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  • Writer's pictureJohn Woodman

Istanbul Historic Trams - Sky News

Amid the daily online and media coverage of the viral infection affecting everyone there is an image on SkyNews website of streetcleaning in Istanbul along a tramline with a once typical tramcar in the background. In fact this is close to the terminus of the heritage tram service running to Taksim Square which I visited last year. The service is held down by a single car traversing the almost deadstraight track from the incline station at Tunel to the important public space at Taksim Square and adjoining park.

A fenced off track adjoining the Square and terminus of the service serves as the depot (area) being completely open but overseen by a watchman 24/7. The tram is one of several of the Istanbul system's first generation single truck cars in original red lined out colours. A modest collection was held back by the operator upon closure of the early system - and stored out of public gaze over several decades. Fortunately this allowed a handful to be made available for what has become a very popular heritage service traversing a busy commercial street ending at the large open square. Being double ended and of course with limited capacity - the tram operates more or less as a shuttle service with no passing loops or track connections.

German built centre entrance two axle car on display at the Koc Museum - signage for the Kadikoy service and period livery. An early horse car stands alongside.

The frontage of a standard Istanbul tram in closeup - also on display at the Koc Museum. Note the neatly tiled floor.

Elsewhere in the city and its metropolitan districts several standard gauge lines have since been opened with a mix of different articulated cars, mostly running as coupled units. They traverse many of the streets and districts formerly used by the first generation tram network. A large museum collection is privately owned and operated by the 'Koc Foundation' - an offshoot of a major Turkish construction conglomerate. The displays of cars, trains, models, ships, and much more include several Istanbul trams - exceptionally well maintained.

Further from the centre of the city is the suburb of Kadikoy which acquired its own vintage electric tramway in the past decade. A circutous single track line traverses narrow winding streets through residential and commercial neighbourhoods - this time with its own depot. In order to provide period rolling stock, the Istanbul authorities purchased a small fleet of two axle 'Reko' and similar Gotha trams from east German systems. Repainted in the same traditional Istanbul red livery, they are used on the Kadikoy 'circular' tramway passing by the Ferry terminal and main subway line station. Unlike the Taksim line Kadikoy is able to run more than one tram at a time during busy peak periods. I was fortunate in being allowed to inspect the newbuild depot and workshop which also has an external storage track. The interior of a Gotha built car as used on the Kadikoy service gives an atmospheric flavour from east germany of all places. The windows may well have been altered to provide greater ventilation and standing passengers would no doubt have been grateful judging by the number of 'strap hangers'.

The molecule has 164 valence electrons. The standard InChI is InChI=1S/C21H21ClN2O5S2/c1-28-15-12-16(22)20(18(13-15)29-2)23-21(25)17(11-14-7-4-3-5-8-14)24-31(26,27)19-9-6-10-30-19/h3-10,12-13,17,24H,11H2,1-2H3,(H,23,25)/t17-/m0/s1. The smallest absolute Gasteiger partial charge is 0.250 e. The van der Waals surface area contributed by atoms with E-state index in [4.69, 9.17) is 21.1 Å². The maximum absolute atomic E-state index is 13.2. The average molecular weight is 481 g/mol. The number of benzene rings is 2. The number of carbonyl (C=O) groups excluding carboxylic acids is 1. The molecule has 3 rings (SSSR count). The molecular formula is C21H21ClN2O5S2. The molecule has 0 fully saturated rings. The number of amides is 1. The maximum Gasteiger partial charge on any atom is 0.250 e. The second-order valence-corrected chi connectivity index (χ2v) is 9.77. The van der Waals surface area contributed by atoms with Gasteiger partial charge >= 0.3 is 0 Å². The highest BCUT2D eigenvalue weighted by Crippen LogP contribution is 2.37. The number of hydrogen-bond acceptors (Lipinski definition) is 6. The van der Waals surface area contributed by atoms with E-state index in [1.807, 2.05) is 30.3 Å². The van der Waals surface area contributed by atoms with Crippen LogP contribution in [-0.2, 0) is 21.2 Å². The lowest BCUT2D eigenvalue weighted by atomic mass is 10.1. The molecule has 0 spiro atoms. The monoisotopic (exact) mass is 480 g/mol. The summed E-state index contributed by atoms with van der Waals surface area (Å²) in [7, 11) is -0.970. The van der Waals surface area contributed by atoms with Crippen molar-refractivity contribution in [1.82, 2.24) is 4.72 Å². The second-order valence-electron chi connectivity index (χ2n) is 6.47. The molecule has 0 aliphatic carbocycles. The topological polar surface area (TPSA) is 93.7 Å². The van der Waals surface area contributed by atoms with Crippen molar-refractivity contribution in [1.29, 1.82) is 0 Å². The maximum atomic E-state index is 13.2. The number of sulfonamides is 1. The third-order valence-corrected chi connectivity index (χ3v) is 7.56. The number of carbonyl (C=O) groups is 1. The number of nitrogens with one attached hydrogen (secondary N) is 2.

A classic tram in a wholly different setting - the depot cum workshop building in view on the left at Kadikoy.

Some of these cars were originally operated in Jena, a small system which I had visited previously during the 1990s and here too allowed to inspect the very same cars, (or their cousins) in the postwar tram depot. Of course all the former DDR era cars have now done from Jena (excepting museum examples) and a whole new generation of low floor articulated trams operate on a system which has been extended since my visit. The online Skynews feature with its Istanbul heritage tram in clear view does much to bring back my own impressions and pleasure from my visit to Istanbul - time well spent. Highly recommended as and when travel restrictions are lifted. All Images : John Woodman

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